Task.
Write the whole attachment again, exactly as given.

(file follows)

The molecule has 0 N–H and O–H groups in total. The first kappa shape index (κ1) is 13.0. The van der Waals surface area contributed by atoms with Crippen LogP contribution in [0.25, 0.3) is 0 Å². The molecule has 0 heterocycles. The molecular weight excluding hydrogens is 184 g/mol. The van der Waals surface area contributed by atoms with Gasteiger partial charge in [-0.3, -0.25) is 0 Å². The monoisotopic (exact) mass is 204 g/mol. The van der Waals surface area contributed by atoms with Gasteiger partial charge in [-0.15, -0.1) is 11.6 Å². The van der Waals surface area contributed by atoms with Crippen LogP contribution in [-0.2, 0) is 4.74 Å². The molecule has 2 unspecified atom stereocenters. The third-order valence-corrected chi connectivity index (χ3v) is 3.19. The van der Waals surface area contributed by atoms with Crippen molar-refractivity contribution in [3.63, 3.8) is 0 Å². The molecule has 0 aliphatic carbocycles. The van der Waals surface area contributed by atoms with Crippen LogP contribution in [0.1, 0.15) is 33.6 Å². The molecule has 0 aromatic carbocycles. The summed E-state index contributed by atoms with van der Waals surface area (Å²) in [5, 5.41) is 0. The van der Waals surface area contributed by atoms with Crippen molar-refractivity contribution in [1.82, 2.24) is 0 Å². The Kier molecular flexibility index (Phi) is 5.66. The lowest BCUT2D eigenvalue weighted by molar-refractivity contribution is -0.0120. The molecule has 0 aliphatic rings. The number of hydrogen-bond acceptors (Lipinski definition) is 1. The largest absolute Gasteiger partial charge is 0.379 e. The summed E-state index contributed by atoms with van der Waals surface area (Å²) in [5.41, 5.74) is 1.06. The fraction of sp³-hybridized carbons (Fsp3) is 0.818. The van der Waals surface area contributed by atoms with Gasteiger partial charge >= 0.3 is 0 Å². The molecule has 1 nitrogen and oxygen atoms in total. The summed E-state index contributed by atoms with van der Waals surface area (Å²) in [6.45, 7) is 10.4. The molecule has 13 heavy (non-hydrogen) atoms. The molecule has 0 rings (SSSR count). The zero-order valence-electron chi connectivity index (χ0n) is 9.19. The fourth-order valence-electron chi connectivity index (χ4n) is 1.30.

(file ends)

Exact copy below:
The molecule has 0 N–H and O–H groups in total. The first kappa shape index (κ1) is 13.0. The van der Waals surface area contributed by atoms with Crippen LogP contribution in [0.25, 0.3) is 0 Å². The molecule has 0 heterocycles. The molecular weight excluding hydrogens is 184 g/mol. The van der Waals surface area contributed by atoms with Gasteiger partial charge in [-0.3, -0.25) is 0 Å². The monoisotopic (exact) mass is 204 g/mol. The van der Waals surface area contributed by atoms with Gasteiger partial charge in [-0.15, -0.1) is 11.6 Å². The van der Waals surface area contributed by atoms with Crippen LogP contribution in [-0.2, 0) is 4.74 Å². The molecule has 2 unspecified atom stereocenters. The third-order valence-corrected chi connectivity index (χ3v) is 3.19. The van der Waals surface area contributed by atoms with Crippen molar-refractivity contribution in [3.63, 3.8) is 0 Å². The molecule has 0 aliphatic carbocycles. The van der Waals surface area contributed by atoms with Crippen LogP contribution in [0.1, 0.15) is 33.6 Å². The molecule has 0 aromatic carbocycles. The summed E-state index contributed by atoms with van der Waals surface area (Å²) in [5, 5.41) is 0. The van der Waals surface area contributed by atoms with Crippen molar-refractivity contribution in [1.82, 2.24) is 0 Å². The Kier molecular flexibility index (Phi) is 5.66. The lowest BCUT2D eigenvalue weighted by molar-refractivity contribution is -0.0120. The molecule has 0 aliphatic rings. The number of hydrogen-bond acceptors (Lipinski definition) is 1. The largest absolute Gasteiger partial charge is 0.379 e. The summed E-state index contributed by atoms with van der Waals surface area (Å²) in [5.41, 5.74) is 1.06. The fraction of sp³-hybridized carbons (Fsp3) is 0.818. The van der Waals surface area contributed by atoms with Gasteiger partial charge >= 0.3 is 0 Å². The molecule has 1 nitrogen and oxygen atoms in total. The summed E-state index contributed by atoms with van der Waals surface area (Å²) in [6.45, 7) is 10.4. The molecule has 13 heavy (non-hydrogen) atoms. The molecule has 0 rings (SSSR count). The zero-order valence-electron chi connectivity index (χ0n) is 9.19. The fourth-order valence-electron chi connectivity index (χ4n) is 1.30.